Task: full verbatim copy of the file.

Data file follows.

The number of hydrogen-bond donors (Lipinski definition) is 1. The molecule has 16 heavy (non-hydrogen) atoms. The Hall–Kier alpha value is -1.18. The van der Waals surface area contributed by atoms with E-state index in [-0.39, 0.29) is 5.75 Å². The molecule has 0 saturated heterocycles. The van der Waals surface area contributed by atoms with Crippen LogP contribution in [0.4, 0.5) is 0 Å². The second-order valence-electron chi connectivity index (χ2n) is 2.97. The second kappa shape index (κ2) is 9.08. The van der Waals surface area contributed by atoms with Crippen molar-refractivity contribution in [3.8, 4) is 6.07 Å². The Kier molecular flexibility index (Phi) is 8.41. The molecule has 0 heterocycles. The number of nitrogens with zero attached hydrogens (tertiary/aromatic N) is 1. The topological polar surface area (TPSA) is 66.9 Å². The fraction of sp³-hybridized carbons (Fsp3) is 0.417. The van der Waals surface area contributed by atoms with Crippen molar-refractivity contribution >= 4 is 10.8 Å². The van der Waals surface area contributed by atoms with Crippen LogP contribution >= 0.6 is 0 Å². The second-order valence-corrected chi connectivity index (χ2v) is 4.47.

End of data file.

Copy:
The number of hydrogen-bond donors (Lipinski definition) is 1. The molecule has 16 heavy (non-hydrogen) atoms. The Hall–Kier alpha value is -1.18. The van der Waals surface area contributed by atoms with E-state index in [-0.39, 0.29) is 5.75 Å². The molecule has 0 saturated heterocycles. The van der Waals surface area contributed by atoms with Crippen LogP contribution in [0.4, 0.5) is 0 Å². The second-order valence-electron chi connectivity index (χ2n) is 2.97. The second kappa shape index (κ2) is 9.08. The van der Waals surface area contributed by atoms with Crippen molar-refractivity contribution in [3.8, 4) is 6.07 Å². The Kier molecular flexibility index (Phi) is 8.41. The molecule has 0 heterocycles. The number of nitrogens with zero attached hydrogens (tertiary/aromatic N) is 1. The topological polar surface area (TPSA) is 66.9 Å². The fraction of sp³-hybridized carbons (Fsp3) is 0.417. The van der Waals surface area contributed by atoms with Crippen molar-refractivity contribution >= 4 is 10.8 Å². The van der Waals surface area contributed by atoms with Crippen LogP contribution >= 0.6 is 0 Å². The second-order valence-corrected chi connectivity index (χ2v) is 4.47.